Gender, Class, And Identity in Alice Walker’s The Color Purple and Suzan-Lori Parks’ In the Blood (Published)
The genesis of suffering of Afro-American women has multilayered factors, i.e., race, class, gender, etc. But the struggle of these women is still underrepresented. The present paper looks at the representation of Afro-American women in the fictions of two Afro-American women writers – Alice Walker and Suzan-Lori Parks – to investigate the gender, class, and race dynamics in their works. Their selected works were analyzed from a comparative perspective with a view to highlight the plight of Afro-American women, and to look for possible convergence in the emancipated portrayal of their juxtaposed characters. The thematic stress and characterization of the protagonists in the selected works suggests that oppression of black women can be challenged only if they realize their own strength, in the bonds of sisterhood, for instance, or in the refusal to submission to oppressive conditions. Superficially, the writers have come up with juxtaposed images of black women – Alice Walker’s Celie victimized because of her poverty, race and gender, while Suzan-Lori Parks’ Hester allowing herself to be exploited by men, resorting to filicide in the end. But, at a deeper level both the writers chide black woman for their lack of strength to put a bold face against their oppressors.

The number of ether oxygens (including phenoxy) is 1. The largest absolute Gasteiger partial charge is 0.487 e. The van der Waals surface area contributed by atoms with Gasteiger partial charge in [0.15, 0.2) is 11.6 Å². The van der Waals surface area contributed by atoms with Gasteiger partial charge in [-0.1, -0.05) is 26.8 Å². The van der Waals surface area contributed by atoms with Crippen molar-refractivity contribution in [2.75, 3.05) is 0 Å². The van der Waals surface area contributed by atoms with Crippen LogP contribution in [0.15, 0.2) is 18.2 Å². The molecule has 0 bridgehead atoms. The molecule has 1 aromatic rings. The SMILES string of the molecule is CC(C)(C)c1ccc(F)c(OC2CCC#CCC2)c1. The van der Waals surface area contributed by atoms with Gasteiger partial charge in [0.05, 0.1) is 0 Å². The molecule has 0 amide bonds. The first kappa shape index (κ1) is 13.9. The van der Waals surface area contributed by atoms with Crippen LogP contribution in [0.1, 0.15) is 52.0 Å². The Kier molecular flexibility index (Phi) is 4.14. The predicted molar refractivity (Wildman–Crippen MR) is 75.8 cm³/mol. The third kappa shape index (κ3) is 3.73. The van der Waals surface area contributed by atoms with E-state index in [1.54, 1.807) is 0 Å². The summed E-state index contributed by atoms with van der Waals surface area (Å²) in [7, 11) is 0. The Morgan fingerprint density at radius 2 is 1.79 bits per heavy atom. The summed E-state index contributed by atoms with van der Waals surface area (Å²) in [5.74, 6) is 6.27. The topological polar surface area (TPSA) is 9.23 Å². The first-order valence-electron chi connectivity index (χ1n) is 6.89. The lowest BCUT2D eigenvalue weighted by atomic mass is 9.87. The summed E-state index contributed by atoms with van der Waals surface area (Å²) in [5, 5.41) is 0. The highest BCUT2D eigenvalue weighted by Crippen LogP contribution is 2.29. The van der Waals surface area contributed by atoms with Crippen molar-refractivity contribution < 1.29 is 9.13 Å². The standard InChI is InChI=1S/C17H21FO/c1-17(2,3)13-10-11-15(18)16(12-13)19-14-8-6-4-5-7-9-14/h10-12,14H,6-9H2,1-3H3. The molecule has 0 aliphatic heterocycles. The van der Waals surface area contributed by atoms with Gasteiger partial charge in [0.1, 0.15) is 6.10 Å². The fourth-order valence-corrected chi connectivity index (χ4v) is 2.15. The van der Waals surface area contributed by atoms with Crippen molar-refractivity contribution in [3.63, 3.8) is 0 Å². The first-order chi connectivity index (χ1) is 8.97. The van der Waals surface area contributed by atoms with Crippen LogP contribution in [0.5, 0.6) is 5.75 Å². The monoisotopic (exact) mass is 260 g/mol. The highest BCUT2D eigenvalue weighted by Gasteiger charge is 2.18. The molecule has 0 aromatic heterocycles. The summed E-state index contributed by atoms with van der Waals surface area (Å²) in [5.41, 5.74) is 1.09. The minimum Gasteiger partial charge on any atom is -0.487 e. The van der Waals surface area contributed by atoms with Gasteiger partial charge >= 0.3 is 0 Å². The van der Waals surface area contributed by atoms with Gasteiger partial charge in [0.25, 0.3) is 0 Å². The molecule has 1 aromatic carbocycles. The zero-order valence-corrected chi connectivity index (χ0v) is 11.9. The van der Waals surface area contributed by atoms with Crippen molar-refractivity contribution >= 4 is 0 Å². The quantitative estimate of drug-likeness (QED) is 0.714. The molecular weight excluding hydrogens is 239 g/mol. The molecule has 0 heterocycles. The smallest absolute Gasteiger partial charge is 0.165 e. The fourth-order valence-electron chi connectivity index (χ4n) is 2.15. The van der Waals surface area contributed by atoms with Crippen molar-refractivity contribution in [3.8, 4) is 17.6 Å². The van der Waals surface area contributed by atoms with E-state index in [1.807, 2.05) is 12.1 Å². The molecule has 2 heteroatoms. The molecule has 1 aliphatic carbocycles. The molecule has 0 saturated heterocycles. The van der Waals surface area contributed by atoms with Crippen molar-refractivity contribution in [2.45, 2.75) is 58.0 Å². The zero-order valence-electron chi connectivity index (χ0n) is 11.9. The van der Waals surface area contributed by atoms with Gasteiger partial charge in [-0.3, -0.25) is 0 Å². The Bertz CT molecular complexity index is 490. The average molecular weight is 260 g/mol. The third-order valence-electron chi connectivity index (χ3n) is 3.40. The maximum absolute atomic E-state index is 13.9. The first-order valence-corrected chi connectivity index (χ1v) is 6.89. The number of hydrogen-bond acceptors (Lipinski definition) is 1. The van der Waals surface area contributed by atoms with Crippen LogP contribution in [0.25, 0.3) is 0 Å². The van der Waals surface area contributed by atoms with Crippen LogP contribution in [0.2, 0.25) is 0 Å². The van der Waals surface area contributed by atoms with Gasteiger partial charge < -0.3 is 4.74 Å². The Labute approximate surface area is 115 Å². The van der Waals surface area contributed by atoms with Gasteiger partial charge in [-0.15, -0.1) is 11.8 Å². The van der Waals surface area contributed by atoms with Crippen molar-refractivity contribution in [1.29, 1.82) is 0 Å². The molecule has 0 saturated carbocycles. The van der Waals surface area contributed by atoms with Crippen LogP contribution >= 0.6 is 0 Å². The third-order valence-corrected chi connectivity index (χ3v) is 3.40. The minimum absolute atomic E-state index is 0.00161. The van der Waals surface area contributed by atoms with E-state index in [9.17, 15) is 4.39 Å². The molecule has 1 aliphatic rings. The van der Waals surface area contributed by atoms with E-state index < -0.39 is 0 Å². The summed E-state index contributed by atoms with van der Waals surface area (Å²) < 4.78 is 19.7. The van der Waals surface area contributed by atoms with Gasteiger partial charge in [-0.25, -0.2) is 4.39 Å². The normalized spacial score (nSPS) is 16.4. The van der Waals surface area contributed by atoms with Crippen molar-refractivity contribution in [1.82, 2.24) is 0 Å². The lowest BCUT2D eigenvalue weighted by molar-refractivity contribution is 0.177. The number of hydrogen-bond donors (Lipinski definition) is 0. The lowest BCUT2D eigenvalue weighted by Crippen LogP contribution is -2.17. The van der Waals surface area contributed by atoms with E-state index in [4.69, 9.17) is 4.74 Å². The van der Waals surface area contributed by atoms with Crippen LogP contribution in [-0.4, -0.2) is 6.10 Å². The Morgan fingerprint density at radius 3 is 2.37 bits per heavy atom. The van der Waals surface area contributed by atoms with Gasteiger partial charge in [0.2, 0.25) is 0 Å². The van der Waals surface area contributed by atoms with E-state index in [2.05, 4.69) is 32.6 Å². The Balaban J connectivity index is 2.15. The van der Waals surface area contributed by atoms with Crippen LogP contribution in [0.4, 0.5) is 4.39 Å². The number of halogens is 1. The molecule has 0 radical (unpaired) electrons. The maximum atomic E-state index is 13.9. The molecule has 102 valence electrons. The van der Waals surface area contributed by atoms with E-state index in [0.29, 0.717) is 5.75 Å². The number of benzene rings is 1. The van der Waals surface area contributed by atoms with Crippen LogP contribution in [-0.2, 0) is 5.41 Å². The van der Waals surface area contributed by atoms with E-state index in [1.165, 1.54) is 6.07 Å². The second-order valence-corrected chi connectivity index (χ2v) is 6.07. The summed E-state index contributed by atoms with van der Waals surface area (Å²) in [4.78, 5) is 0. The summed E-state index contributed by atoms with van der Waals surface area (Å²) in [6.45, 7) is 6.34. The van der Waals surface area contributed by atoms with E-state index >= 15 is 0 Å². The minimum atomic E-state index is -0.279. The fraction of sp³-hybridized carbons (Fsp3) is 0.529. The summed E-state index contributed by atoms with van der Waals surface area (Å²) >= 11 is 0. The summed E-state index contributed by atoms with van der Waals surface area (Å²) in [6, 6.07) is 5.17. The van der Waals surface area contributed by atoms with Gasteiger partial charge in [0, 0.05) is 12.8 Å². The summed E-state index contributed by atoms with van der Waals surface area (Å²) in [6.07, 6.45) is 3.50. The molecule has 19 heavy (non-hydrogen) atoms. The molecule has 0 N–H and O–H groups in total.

The Practical and Theoretical Underpinning of Inclusion for College Students amidst Diverse Intersectionality (Published)
American higher education is facing another major transition with escalating costs, an influx of diverse students, and an over all question about the return on investment for higher education. Within these complexities, this essay will consider the practical history and theoretical underpinning which inform the experience for students with complex intersectionality. After reflecting on the higher education legal issues and Duboisian theory, the essay will provide recommendations for students and higher education personnel